4.5. Western Blotting

After the treatment, the cells were harvested and washed once with cold PBS. This process was followed by the preparation of cytoplasmic, nuclear, and total extracts in the aforementioned manner. For the detection of the protein status, a Bio-Rad protein assay was used in each sample, with bovine serum albumin (BSA) as the reference standard. To resolve the equal amounts of protein (50 μg), we used SDS-PAGE (8–15%) and transferred the proteins to nitrocellulose membranes overnight. The membranes were blocked using 5% skimmed milk at 3 °C for 30 min, followed by their incubation with the indicated primary antibodies for 2 h. Subsequently, a horseradish peroxidase-conjugated goat anti-mouse or anti-rabbit secondary antibody was incubated with the nitrocellulose membranes for 1 h. An enhanced chemiluminescence substrate (Pierce Biotechnology, Rockford, IL, USA) and an LI-COR chemiluminescence imaging system (3600-00-C-Digit Blot Scanner) were used to develop the membranes and examine the samples, respectively. We used Image Studio Lite software (LI-COR Biosciences, Lincoln, NE, USA) to generate the graphs of the intensities of the densitometric band with normalization to the intensity of the untreated control band set to 1.

4.6. Phalloidin Staining

As described in our previous report with slight modification, the cells were stained with actin staining for the analysis of the hypertrophic effects on H9c2 cells (54). The cells were briefly cultured to 70% confluence in chambered slides (SPL life sciences, Pocheon-si, Korea) and stained with rhodamine phalloidin stain.

4.7. Immunostaining

Post 24-h administration of KRL and/or DOX, the cells were fixed with 4% paraformaldehyde in 1 × PBS at room temperature (RT) for 15 min and permeabilized with 0.1% Triton X-100 in 0.1% sodium citrate for 20 min. To detect the cell nuclei (blue staining), the cells were stained with rhodamine-conjugated phalloidin (Life Technologies, Carlsbad, CA, USA) for 15 min and 1 μg/mL DAPI for 5 min, after blocking with 5% bovine serum albumin. For the visualization of Nrf2, the cells were incubated with anti-Nrf2 antibody (diluted in 1% BSA solution) for 12 h after blocking, and further with Alexa Fluor 488 goat anti-mouse antibody for 1 h. After washing the cells in PBS, they were stained with DAPI.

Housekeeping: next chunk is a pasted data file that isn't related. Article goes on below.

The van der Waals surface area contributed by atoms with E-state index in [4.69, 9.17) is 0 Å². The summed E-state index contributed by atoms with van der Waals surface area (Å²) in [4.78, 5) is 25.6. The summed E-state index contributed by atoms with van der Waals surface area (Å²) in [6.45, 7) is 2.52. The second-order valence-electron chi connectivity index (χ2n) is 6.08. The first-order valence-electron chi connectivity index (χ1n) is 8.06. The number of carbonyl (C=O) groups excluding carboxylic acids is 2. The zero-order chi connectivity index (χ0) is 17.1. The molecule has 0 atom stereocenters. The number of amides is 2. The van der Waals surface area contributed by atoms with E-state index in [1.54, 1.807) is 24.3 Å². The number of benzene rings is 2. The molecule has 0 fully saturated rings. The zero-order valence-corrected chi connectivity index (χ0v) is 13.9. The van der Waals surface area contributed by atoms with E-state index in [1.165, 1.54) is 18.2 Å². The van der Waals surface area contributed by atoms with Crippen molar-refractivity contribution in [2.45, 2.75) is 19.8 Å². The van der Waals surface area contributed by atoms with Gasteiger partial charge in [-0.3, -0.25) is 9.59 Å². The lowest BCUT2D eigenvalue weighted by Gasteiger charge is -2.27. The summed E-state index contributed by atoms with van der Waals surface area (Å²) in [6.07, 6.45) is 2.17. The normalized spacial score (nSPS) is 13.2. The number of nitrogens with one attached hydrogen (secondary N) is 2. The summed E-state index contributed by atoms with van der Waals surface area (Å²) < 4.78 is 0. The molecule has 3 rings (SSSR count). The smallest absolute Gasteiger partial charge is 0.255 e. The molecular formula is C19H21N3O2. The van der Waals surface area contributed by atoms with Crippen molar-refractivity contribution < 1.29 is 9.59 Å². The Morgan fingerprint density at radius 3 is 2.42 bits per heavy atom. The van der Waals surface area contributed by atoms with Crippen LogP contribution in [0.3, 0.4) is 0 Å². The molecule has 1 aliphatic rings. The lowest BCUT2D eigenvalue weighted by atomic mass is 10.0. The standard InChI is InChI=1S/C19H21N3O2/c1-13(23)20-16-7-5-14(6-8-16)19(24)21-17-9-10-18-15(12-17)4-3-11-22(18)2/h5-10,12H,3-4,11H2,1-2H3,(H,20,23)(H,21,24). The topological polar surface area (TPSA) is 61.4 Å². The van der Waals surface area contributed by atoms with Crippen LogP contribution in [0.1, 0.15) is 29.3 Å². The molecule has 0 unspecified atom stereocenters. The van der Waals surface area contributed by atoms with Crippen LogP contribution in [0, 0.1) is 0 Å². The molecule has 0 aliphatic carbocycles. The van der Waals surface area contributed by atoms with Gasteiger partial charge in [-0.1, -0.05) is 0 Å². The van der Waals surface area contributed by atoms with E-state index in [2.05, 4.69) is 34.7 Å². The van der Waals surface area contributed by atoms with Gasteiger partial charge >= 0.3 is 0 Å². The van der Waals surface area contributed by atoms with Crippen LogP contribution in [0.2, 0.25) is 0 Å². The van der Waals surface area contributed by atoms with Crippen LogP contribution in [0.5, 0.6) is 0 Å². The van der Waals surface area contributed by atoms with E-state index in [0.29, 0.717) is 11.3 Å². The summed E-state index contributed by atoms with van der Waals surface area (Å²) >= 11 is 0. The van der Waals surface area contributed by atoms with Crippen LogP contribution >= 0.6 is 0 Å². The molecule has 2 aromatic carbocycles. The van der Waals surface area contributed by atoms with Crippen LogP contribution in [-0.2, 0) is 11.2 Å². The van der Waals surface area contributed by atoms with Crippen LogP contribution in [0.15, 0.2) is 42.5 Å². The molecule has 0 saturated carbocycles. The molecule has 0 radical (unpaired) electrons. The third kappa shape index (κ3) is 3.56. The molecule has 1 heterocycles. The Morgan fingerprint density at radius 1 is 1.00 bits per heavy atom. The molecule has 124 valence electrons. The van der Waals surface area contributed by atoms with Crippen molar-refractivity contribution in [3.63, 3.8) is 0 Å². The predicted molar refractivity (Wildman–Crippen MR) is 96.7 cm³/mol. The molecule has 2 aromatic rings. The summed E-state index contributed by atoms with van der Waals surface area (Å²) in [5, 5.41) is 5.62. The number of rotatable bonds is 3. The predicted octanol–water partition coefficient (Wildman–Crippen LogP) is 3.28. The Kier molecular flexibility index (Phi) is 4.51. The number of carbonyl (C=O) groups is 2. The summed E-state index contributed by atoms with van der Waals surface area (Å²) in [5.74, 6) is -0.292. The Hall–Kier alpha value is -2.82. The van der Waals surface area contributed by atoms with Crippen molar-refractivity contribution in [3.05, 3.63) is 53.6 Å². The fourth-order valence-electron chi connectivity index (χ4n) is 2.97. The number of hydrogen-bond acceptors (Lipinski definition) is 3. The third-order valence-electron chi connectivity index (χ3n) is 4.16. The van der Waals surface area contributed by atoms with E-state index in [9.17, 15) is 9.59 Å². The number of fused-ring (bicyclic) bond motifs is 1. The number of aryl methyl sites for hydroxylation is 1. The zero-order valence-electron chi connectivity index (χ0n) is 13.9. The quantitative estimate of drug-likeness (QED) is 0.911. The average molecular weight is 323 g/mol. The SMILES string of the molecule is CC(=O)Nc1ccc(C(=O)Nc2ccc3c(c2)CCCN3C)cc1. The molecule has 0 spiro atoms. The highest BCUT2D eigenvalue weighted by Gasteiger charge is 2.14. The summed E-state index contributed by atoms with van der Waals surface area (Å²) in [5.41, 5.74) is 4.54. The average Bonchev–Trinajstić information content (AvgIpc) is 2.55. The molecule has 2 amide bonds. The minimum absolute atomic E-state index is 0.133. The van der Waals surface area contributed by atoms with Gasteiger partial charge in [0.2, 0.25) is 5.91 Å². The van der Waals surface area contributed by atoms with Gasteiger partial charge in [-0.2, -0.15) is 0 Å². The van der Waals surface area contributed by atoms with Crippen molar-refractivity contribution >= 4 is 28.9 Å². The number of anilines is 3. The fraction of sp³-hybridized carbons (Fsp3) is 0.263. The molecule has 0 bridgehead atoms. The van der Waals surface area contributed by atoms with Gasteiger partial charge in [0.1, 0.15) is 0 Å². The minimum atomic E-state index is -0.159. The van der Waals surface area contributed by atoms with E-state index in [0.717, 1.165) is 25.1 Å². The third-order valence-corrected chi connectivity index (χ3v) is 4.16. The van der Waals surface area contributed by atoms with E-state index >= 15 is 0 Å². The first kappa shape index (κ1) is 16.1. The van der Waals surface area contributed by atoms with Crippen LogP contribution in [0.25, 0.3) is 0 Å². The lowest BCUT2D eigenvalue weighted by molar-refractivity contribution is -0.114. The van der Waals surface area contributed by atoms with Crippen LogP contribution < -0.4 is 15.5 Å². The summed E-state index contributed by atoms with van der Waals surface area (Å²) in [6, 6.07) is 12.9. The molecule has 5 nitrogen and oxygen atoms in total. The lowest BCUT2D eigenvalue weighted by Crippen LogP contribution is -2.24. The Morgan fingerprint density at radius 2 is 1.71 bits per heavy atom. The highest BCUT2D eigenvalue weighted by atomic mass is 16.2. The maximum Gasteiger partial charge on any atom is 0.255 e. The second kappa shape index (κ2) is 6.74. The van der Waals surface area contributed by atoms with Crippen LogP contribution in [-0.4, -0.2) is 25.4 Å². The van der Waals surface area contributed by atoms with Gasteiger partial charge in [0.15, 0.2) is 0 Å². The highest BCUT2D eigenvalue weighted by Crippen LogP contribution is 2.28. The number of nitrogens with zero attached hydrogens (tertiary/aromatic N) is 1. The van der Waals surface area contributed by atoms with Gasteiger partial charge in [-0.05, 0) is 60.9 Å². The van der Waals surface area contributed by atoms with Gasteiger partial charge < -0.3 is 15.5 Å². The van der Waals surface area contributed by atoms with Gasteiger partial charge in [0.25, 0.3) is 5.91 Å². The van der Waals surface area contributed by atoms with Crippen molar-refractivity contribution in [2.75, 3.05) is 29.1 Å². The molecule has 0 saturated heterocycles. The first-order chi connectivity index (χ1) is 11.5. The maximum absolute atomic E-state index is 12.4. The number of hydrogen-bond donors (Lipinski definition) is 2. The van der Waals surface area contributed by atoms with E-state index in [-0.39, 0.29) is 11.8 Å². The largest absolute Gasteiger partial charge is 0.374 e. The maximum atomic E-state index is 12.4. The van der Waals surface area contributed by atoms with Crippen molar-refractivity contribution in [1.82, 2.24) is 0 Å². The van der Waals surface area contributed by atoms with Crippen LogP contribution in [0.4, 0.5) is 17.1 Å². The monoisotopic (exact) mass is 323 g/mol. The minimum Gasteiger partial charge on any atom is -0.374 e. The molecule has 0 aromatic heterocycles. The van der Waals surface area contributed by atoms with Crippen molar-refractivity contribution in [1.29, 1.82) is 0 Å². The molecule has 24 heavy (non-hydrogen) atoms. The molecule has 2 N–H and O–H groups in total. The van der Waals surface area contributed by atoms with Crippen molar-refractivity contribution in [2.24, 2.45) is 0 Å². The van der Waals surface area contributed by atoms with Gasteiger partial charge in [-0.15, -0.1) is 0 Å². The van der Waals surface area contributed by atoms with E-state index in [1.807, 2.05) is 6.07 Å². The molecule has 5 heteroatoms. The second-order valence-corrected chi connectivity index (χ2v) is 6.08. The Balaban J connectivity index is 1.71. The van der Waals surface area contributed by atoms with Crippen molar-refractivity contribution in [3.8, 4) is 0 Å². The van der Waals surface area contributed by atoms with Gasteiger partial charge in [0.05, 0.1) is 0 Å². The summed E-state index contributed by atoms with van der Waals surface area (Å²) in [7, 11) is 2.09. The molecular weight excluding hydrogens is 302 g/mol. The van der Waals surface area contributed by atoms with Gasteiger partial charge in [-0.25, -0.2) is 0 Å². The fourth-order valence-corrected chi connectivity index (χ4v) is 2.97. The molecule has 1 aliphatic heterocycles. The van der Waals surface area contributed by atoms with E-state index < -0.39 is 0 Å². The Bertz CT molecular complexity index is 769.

4.8. TUNEL Assay

At the logarithmic growth stage, H9c2 cells were loaded in and supplemented with a six-well plate and KRL or DOX, respectively. Then, after removing the medium, the cells were cleaned with PBS and processed with 4% paraformaldehyde for 20 min, followed by the removal of paraformaldehyde. Again, PBS was used to re-wash the cells, which were then incubated with TUNEL reagent (11684817910, Roche, Mannheim, Germany). After washing the cells with PBS, they were counterstained with 0.1 μg/mL DAPI for 5 min and examined using a fluorescence microscope. We executed all the morphometric studies three times. TUNEL-positive cells were detected as brilliant green, whereas the cell nuclei were observed through UV light microscopy at 454 nm. Images were obtained through microscopy (200× magnification), and we used a Leica D6000 fluorescence microscope for measurement (Leica, Wetzlar, Germany).

4.9. Statistical Analysis

We used GraphPad Prism software version 6.0 (GraphPad Software Inc., San Diego, CA, USA) and one-way ANOVA for statistical analyses and the comparison of three groups. We represented the data as the mean ± SD, and p < 0.05 was considered significant.

5. Conclusions

Demonstrating the inhibition of cardiac hypertrophy by KRL in vitro, our study shows the potential cardio-protective effects of KRL. However, further investigation of the molecular pathway is required to validate this hypothesis. Extensive future work is also required to narrow down the mechanism underlying KRL’s protective effects on myocytes. More time-interval-related studies and in-depth probing into apoptosis are likely to provide a clear picture to a considerable extent. We acknowledge that our study fails to provide an explanation for the expression levels of the apoptosis-related proteins. A deeper understanding of these protein levels could have provided us with an alternative perspective on our entire project. Further work in vivo on suitable SHR animal models will aid us in clarifying the effects of KRL on models of cardiotoxicity induced by DOX.

Author Contributions